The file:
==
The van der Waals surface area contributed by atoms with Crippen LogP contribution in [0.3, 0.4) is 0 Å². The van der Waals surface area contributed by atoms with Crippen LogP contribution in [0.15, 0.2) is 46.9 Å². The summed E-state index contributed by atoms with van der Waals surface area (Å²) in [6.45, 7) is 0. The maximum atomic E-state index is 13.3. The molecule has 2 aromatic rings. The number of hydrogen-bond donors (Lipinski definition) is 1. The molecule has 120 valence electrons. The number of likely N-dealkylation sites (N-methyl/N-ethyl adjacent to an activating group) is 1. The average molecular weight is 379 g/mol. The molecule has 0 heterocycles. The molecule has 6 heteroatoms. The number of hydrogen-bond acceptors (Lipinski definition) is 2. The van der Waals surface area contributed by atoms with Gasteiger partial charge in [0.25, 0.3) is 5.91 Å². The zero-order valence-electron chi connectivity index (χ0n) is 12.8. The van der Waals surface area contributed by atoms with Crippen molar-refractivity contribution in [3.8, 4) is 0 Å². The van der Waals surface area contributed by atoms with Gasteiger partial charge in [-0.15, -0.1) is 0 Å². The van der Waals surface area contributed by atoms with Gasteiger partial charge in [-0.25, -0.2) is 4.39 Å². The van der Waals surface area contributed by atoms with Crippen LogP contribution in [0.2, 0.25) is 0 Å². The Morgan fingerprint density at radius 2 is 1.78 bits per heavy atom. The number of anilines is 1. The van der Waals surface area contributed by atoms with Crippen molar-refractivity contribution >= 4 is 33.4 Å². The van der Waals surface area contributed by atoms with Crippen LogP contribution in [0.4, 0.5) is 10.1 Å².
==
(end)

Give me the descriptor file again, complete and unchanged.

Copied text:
The van der Waals surface area contributed by atoms with Crippen LogP contribution in [0.3, 0.4) is 0 Å². The van der Waals surface area contributed by atoms with Crippen LogP contribution in [0.15, 0.2) is 46.9 Å². The summed E-state index contributed by atoms with van der Waals surface area (Å²) in [6.45, 7) is 0. The maximum atomic E-state index is 13.3. The molecule has 2 aromatic rings. The number of hydrogen-bond donors (Lipinski definition) is 1. The molecule has 120 valence electrons. The number of likely N-dealkylation sites (N-methyl/N-ethyl adjacent to an activating group) is 1. The average molecular weight is 379 g/mol. The molecule has 0 heterocycles. The molecule has 6 heteroatoms. The number of hydrogen-bond acceptors (Lipinski definition) is 2. The van der Waals surface area contributed by atoms with Gasteiger partial charge in [0.25, 0.3) is 5.91 Å². The zero-order valence-electron chi connectivity index (χ0n) is 12.8. The van der Waals surface area contributed by atoms with Crippen molar-refractivity contribution in [3.8, 4) is 0 Å². The van der Waals surface area contributed by atoms with Gasteiger partial charge in [-0.15, -0.1) is 0 Å². The van der Waals surface area contributed by atoms with Gasteiger partial charge in [-0.25, -0.2) is 4.39 Å². The van der Waals surface area contributed by atoms with Crippen LogP contribution in [0.2, 0.25) is 0 Å². The Morgan fingerprint density at radius 2 is 1.78 bits per heavy atom. The number of anilines is 1. The van der Waals surface area contributed by atoms with Crippen molar-refractivity contribution >= 4 is 33.4 Å². The van der Waals surface area contributed by atoms with Crippen LogP contribution in [0.4, 0.5) is 10.1 Å².